Seán Goan, Co-Ordinator, Spiritan Mission Ireland
Ah, how good it is to be among people who are reading. ( Rainer Maria Rilke )
Book Clubs draw people together to share an interest in reading, and encourage conversation and friendship. Further to the suggestion of some members of the Province, Spiritan Mission Ireland will launch an Irish Province Book Club on the margins of our 2019 celebration (in Kimmage, on Friday next) of Libermann Day when we give thought to our call to grow as disciples of Jesus.
The idea is simple. Anyone who is interested is invited to find like-minded people in their community or specific area of Spiritan life who might be interested in reading the suggested book. A suitable time and place are chosen when this small group can come together to share in an informal and relaxed way their ideas of the work that has been chosen. The aim is to promote informal reflection and discussion, and to encourage friendship and dialogue with those with whom we live and work. After the sharing, a volunteer secretary might then forward a summary of reflections and views to the Communications Office for inclusion in a Province communication.
For our first book, I am suggesting that we read: The Quiet Revolution of Pope Francis: A Synodal Catholic Church in Ireland?, by Gerry O’Hanlon SJ, Messenger Publications 2018. A theology book, its focus is on Pope Francis’ ideas for the future of the Church and how it should be governed. I have some 50 copies at the special price of €10 each (€12:95 in the shops!)
If groups organise and give themselves a month to read it and then have their meeting, it will give time for another book during Lent. Suggestions for other books will be forthcoming. However, once a group has gathered and found it enjoyable, they may then decide on their own book depending on local interests etc. though it would be good to continue to share with the Province which books are being read and what the response is to them.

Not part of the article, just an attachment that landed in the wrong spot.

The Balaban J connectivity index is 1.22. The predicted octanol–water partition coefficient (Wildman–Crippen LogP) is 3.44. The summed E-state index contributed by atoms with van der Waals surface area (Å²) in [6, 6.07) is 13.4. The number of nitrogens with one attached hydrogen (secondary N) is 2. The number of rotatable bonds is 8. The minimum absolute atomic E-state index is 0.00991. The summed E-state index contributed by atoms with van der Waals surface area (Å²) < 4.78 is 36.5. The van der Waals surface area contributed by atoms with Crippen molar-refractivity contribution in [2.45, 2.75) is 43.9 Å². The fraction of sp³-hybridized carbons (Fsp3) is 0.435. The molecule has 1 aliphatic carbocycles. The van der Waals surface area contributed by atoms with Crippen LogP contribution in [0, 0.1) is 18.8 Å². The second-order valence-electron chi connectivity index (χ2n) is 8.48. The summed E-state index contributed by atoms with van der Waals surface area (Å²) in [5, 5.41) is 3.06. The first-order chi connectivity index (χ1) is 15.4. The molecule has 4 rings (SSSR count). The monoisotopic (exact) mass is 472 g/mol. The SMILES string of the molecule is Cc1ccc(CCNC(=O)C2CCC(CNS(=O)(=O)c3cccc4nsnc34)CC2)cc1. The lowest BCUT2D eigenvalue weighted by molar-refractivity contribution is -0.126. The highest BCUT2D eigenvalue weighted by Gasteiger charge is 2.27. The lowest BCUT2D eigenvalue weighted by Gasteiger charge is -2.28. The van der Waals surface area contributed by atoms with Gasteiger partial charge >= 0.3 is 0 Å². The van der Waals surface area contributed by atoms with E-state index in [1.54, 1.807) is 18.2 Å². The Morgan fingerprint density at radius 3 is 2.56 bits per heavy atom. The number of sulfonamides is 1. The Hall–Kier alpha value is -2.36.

Discussion guidelines to ensure a good time is had by all!
Interruptions – There will always be someone who breaks in while another person is speaking. Most interruptions during discussion are due to enthusiasm rather than rudeness. Take control by saying, for example, “Hold that thought. We’ll want to hear it again once [name] has finished.”
Monopolizing Conversation – Intervene in a long-winded input with, for example, “That’s an interesting point you just made. Did anyone else get the same impression? Or a different one?” / “You’ve made some interesting points. Let’s hear from another reader…. What did you think?”
Keeping the group on topic – Try not to let readers wander. Bring them back if they do.
Listen carefully to what is said by individuals – Where necessary e.g. when dealing with a verbose participant, re-phrase an intervention to be sure that you and / or others have understood.
Encourage everyone the chance to contribute to the discussion – Without badgering the ‘silent readers’ or those who may not have finished the book but who don’t want to admit that, engage them directly via open-ended questions e.g. “[Name], What did you like/dislike about the book?”
Remind everyone of the next meeting, date/time/place, and title of the book to be discussed.